Respondent also claims that Findings 18 and 19 misrepresent his testimony. We agree that the court's account of Respondent's testimony is not wholly accurate. When asked why his mother bought the majority of the presents for Felicia, Respondent testified that he "pretty [much] spent every dime I had on drugs when I was using them." However, to the extent that the trial court's finding implies that Respondent never bought Felicia cards or presents, this finding is inaccurate. Respondent did not testify that he "never purchased any cards or presents" for Felicia due to his drug habit. He stated that, "a lot of times" before visiting Felicia, he "would try to ... go to the dollar store and get her a little present or something, ... a little stuffed animal or some sort of ... gift[.]" Respondent estimated having sent Felicia a total of "five or six cards" on various "special occasions" over the years.
Respondent next challenges Finding Nos. 23, 24, 27, 28, and 33 as unsupported by the evidence. Respondent further objects to Finding Nos. 23, 24, 27, and 33 to the extent that they imply Petitioner "kept [him] informed of her contact information at all times, including [Felicia]'s physical address." He likewise contests the implication in Finding 23 that his "sporadic" contact with Felicia while she and Petitioner lived in Culpepper, Virginia was infrequent. Similarly, Respondent objects to Finding Nos. 34(a) and (d) insofar as they imply he was capable of providing for Felicia financially during his various periods of incarceration.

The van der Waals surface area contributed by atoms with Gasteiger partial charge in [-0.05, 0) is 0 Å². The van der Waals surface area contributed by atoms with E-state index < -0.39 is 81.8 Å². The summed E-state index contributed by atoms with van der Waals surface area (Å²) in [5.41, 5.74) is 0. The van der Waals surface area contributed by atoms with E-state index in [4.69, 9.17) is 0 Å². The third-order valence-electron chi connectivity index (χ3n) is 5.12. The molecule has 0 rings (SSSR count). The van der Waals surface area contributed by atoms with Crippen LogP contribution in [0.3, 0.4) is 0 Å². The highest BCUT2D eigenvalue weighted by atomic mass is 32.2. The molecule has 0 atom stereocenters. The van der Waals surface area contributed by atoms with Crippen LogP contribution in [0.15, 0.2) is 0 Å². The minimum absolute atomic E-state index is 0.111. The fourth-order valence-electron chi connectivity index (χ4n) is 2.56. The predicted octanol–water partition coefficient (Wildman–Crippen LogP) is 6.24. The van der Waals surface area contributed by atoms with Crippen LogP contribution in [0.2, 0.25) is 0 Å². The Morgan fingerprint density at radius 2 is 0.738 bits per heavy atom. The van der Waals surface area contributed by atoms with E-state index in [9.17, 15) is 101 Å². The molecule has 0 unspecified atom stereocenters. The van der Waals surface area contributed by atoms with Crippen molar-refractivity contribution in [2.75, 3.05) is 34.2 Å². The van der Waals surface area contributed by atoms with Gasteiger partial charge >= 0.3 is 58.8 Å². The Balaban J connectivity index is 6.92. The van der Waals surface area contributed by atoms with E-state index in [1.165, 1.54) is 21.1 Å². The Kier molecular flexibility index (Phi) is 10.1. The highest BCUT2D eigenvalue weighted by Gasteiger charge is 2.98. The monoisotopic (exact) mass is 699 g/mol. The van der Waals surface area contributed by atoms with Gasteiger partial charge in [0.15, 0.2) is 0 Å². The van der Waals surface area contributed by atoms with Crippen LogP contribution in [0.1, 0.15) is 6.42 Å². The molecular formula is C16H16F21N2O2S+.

Appellate review of a trial court's findings of fact does not include an inquiry into their possible unstated implications. Arguments of this nature are perhaps better raised in challenging the sufficiency of the court's findings to support a conclusion of law. Thus, we will not address Respondent's assertions about what a particular finding "insinuates."
With respect to Finding No. 23, we are satisfied that the record evidence fully supports the trial court's finding. Petitioner testified that she provided Respondent with her address when she moved to Culpepper, Virginia in August 2014. Petitioner's testimony also supports the statement in Finding No. 23 that Respondent "only sporadically spoke to [Felicia] and never visited [Felicia] in Virginia."
Finding No. 24 is also substantially supported by the evidence. Petitioner testified that her email address and telephone number remained constant throughout the relevant period. She admitted she did not provide Respondent or his mother with her address in Hubert, North Carolina, after moving there from Virginia in November 2015. However, Petitioner stated that Respondent's "grandmother had the address." Respondent acknowledged obtaining this address from his grandmother. Although Respondent may have lacked Petitioner's address for a brief period of time before he obtained it from his grandmother, any error in this finding is immaterial.